This article originally appeared in Heart and Mind magazine.
The Thrifty Homeschooler
Getting the Most Out of Your Conference Experience
Are Conferences Worth the Money?
My husband, who has been involved in educational reform for more than two decades, keeps up-to-date in his field by subscribing to several good education magazines, reading all the right books, and attending conferences. We, as homeschoolers, are professional educators too and we should do no less.
We subscribe to homeschooling magazines, read all the great homeschooling books, and now conference season is upon us. Is it possible to be thrifty and still attend a conference that asks us to fork out anywhere from $20 to $40? To answer this question we must first define the difference between thrifty and cheap. Thrifty is getting the most for your money. On the other hand, cheap is getting something of little worth.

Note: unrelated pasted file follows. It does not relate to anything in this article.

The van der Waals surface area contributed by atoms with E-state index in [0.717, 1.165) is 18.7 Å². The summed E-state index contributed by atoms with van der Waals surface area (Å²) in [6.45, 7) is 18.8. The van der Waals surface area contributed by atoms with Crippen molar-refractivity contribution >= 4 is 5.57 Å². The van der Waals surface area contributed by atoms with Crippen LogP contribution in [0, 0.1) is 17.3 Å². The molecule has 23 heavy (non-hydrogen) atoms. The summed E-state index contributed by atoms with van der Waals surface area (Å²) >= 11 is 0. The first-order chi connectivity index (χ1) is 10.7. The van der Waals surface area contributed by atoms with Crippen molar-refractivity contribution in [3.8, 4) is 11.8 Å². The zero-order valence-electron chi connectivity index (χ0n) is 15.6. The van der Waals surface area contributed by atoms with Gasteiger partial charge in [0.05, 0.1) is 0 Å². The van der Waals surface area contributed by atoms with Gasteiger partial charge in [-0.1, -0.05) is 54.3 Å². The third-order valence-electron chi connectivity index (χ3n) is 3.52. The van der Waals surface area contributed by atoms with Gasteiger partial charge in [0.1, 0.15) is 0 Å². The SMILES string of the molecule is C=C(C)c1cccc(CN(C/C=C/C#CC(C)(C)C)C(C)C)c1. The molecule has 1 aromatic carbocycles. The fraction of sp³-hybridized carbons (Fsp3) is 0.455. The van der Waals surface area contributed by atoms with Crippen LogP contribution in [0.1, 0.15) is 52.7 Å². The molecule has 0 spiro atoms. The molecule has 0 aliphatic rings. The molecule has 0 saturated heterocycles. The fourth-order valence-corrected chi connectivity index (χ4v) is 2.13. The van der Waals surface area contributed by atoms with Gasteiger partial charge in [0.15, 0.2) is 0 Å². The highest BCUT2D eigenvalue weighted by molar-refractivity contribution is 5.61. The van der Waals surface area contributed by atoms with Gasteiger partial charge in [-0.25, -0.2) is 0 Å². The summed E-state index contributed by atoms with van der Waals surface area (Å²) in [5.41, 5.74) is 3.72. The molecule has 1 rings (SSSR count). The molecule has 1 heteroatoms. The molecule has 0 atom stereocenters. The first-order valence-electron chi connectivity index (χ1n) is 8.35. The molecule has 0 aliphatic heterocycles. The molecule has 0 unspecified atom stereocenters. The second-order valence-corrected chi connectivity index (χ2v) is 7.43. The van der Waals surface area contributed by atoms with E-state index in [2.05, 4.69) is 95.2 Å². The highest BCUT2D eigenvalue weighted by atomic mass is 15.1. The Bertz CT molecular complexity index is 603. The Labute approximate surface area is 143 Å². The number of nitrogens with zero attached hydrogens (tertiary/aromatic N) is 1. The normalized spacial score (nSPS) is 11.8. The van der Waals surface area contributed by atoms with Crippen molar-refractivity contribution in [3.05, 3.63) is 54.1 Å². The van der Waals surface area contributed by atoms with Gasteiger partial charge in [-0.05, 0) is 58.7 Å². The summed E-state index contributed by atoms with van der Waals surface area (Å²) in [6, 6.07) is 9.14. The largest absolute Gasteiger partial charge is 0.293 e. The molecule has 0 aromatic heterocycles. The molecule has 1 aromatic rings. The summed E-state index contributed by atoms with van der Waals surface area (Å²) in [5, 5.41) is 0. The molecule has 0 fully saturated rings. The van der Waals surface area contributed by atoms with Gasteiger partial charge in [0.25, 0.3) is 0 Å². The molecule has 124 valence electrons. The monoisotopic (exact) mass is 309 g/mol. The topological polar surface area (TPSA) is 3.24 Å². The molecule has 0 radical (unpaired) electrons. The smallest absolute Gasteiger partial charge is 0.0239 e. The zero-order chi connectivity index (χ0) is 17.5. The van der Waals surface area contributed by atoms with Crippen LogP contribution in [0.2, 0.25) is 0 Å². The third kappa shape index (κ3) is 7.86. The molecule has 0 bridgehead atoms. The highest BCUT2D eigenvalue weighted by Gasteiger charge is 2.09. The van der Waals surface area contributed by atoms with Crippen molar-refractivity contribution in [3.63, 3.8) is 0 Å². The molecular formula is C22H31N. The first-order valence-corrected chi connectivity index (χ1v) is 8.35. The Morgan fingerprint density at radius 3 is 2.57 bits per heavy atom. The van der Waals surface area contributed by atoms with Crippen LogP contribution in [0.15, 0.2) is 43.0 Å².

When considering whether or not to attend a homeschooling conference make sure not to be cheap. Instead ask yourself if and how the conference will benefit you to determine if it is worth the money.
Ordering curricula sight unseen is never a safe bet. Conferences offer you the opportunity to see a lot of the great curricula available to homeschoolers, whether you plan to make a purchase that day or sometime in the future.
Conferences are also beneficial in other ways. We all have something to learn and attending the talks can give you ideas to improve your homeschool. Talks also often offer encouragement. Just being under one roof with hundreds of other homeschoolers is rejuvenating. I always come home from our Michigan conference pumped up and ready to face the next school year. To me, that alone is worth the cost of my admission ticket.
Saving Money in the Vending Area
Interestingly, when I speak at homeschooling conferences, my Thrifty Homeschooler talk is often scheduled during the final spot of the day. If I was one to dwell on conspiracy theories, I might believe that conference organizers are worried that I will tell my audience not to spend any money in the vending area. No, instead of telling my audience to pass by the vendors, I try to help them buy wisely. We all have books and curricula that we need to purchase. In a nutshell, we need to remember to distinguish the difference between our needs and our wants.